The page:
After the 1989 changes and the preferential south flow were implemented, the FAA created a Technical Working Group to examine a full range of options to reduce aircraft noise. The group reviewed many options including returning to the pre-November 1989 system. After rejecting the possibility of returning to the pre-November 1989 system because of safety concerns, the group narrowed the options to the following alternatives: (1) enhancing the south flow at any time the winds from the north were less than 10 knots; (2) opposite direction nighttime operations when feasible; and (3) retaining the north and south flow departures in a more equitable dispersal area. The FAA decided to conduct a six-month test of these options. Shortly after the test began the tail wind component was lowered back to 7 knots. Prior to the test, the FAA completed an Environmental Assessment (EA) and issued a Finding of No Significant Impact (FONSI) for the proposed test.
After the 180-day test, Wayne County requested the FAA to implement the proposed changes. FAA then began consideration of whether to make the changes. It prepared a Draft Environmental Impact Statement in April 1992. The FAA invited comment and then issued a Final Environmental Impact Statement in September 1992 (1992 Final EIS). This Final EIS discussed a wide range of options but ultimately recommended that the FAA adopt the proposals of the Technical Working Group, with some minor changes. The FAA explains that after these procedures are put in place there will be further reduction in the number of individuals impacted by significant noise.
On November 16, 1992 the FAA issued its Record of Decision (ROD) adopting the recommendations contained in the 1992 Final EIS. The ROD noted the existence of the present challenges and stated that it was intended to "moot all contentions raised in those actions."
On March 18, 1992, Huron Township brought an action against the FAA in federal district court. On March 20, 1992, Huron filed its petition for review in this court as a "protective pleading" for limitation period purposes. Huron asserted in the district court proceeding that there was no issued and entered FAA order reviewable in the courts of appeals under 49 U.S.C.App. § 1486(a) (1988), the statutory basis for original jurisdiction in this court. The district court dismissed Huron's lawsuit on June 5, 1992 for lack of jurisdiction.2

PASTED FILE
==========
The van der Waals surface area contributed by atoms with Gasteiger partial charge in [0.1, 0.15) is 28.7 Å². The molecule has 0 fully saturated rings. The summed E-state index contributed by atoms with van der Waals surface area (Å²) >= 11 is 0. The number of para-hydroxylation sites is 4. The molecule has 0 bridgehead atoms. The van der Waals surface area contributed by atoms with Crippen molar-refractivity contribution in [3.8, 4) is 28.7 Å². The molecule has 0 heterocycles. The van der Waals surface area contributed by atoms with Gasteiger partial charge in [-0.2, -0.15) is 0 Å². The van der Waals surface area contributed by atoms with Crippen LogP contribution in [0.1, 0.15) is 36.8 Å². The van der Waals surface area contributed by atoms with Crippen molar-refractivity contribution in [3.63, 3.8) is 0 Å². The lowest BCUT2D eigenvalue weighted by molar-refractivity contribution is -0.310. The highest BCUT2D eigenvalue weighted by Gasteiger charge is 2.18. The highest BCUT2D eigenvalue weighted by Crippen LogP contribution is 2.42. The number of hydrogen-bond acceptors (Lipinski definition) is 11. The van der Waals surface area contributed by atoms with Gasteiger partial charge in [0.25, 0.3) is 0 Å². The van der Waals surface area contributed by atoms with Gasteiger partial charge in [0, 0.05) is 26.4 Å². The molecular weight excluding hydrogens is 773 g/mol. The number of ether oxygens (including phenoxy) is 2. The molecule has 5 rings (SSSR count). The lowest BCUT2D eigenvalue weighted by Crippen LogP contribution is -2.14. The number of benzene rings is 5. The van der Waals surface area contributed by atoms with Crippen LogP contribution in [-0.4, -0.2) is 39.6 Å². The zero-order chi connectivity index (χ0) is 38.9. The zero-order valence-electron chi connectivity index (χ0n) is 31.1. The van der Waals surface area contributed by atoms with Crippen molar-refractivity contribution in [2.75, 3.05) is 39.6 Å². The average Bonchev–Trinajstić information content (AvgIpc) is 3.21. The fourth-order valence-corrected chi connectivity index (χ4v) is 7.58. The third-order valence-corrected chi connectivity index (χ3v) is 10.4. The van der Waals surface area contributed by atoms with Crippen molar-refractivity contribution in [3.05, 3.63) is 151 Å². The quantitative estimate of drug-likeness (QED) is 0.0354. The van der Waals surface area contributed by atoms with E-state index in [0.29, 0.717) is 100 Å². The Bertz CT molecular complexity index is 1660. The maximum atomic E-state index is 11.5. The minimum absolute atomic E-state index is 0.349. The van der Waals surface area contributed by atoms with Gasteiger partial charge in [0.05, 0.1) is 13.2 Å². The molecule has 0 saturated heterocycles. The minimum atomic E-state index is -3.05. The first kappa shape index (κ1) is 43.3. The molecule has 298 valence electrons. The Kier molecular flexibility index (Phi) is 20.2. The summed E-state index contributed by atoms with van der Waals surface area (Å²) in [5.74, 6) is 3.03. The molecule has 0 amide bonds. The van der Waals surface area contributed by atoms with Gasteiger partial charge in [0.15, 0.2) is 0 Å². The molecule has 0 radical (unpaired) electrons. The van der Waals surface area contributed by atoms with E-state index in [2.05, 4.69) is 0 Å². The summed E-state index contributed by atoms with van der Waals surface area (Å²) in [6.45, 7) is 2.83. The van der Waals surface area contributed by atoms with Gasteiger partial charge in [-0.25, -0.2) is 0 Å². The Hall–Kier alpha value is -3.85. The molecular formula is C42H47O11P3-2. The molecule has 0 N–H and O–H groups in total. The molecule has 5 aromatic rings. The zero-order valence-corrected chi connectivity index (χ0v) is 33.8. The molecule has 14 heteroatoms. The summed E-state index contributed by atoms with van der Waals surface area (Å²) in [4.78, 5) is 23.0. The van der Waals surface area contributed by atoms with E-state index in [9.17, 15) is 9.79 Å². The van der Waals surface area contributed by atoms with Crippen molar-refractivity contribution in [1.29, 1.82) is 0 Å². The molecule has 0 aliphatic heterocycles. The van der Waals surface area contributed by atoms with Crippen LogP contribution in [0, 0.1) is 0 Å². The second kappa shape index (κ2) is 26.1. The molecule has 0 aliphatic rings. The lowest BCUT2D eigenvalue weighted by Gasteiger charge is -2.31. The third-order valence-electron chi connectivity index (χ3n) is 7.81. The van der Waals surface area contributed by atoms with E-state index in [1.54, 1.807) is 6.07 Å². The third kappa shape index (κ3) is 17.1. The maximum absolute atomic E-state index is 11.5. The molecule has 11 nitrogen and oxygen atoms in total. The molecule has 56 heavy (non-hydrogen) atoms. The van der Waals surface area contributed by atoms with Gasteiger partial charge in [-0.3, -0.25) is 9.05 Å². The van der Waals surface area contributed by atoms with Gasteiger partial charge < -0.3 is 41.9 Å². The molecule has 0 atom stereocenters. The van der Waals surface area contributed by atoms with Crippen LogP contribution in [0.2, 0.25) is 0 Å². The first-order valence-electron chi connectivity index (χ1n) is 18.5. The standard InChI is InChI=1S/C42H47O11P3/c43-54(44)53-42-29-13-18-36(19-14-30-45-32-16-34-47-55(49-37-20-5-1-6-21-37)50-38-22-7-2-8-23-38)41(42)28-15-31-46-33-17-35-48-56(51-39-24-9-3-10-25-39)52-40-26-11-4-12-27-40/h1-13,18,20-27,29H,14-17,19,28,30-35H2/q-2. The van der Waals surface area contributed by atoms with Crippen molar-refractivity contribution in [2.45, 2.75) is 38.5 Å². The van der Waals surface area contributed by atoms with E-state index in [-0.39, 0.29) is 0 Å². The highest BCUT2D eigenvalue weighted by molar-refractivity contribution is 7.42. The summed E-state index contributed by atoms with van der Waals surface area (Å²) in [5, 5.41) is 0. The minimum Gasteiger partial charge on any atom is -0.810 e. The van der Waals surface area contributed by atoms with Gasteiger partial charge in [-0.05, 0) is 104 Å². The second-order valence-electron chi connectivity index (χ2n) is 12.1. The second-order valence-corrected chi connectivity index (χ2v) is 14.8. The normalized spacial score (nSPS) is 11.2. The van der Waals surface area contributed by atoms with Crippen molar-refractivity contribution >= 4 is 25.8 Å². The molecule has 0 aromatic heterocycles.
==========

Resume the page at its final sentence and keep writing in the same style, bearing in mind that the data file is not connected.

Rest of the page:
The petition for review alleges that in implementing the 1989 air traffic changes and the 1990 south flow preference, the Administrator of the FAA violated NEPA as well as the APA. Huron states that both the 1989 procedures and the 1990 south flow preference had substantial adverse environmental impact and the FAA conducted absolutely no environmental analysis and provided no public notice regarding the implementation of these changes, despite the fact that they were major in scope and created a public furor due to the resulting noise intrusion. It asks that this court enjoin the changes and return the airport to its pre-November 1989 flight tracks.
The City of Dearborn filed an original petition for review in this court challenging the 1989 changes on June 5, 1992. Dearborn also seeks an injunction to force the FAA to stop following its November 1989 Order that implemented air traffic changes at Detroit Metro and presents arguments similar to those of Huron. Dearborn, however, challenges only the 1989 changes.
The FAA filed motions to dismiss both petitions for review as untimely. Section 1006(a) of the Federal Aviation Act, 49 U.S.C.App. § 1486(a) (1988), provides that an "order" of the FAA "shall be subject to review by the courts of appeals of the United States ... upon petition, filed within sixty days after the entry of such order, by any persons disclosing a substantial interest in such order. After the expiration of said sixty days a petition may be filed only by leave of court upon a showing of reasonable grounds for failing to file the petition theretofore."
The petitions were clearly filed out of time, but the petitioners argue that the FAA engaged in "misconduct" and "stonewalled" their requests for information about the November 1989 changes. Dearborn cites efforts by its counsel to obtain information, including requests under the Freedom of Information Act. The FAA responds that it furnished the requested information by sending Dearborn a copy of the final order of February 25, 1990, including Appendix 14, which detailed departure headings from Detroit Metro under the November 1989 procedures. Dearborn insists that the 60-day limitations period was tolled until May 29, 1992, when it received a copy of the 118-page order of November 1989. The FAA responds that the information in Appendix 14 to the February 25 document contained the same description of departures headings as the November order.
The FAA argues that even though Dearborn may not have had constructive notice by publication of the November 1989 order, it clearly had actual notice of the changes in departure headings. It was complaints from Dearborn residents that caused the FAA to order a noise abatement study. Further, the Dearborn City Council adopted resolutions in March and July 1990, urging the FAA to return to the pre-November 1989 air traffic control procedures at Detroit Metro. In addition a meeting was held on March 30, 1990, with the Mayor of Dearborn, the County Commissioner of Dearborn and two concerned residents at which the noise problems resulting from the new departure headings were discussed. It is clear that Dearborn understood the effect of the November 1989 order far in excess of sixty days before it filed its petition for review. The city appears to argue, however, that it had no duty to seek review until the FAA provided the 118-page order itself, either by publication in the Federal Register or by delivery pursuant to Dearborn's requests.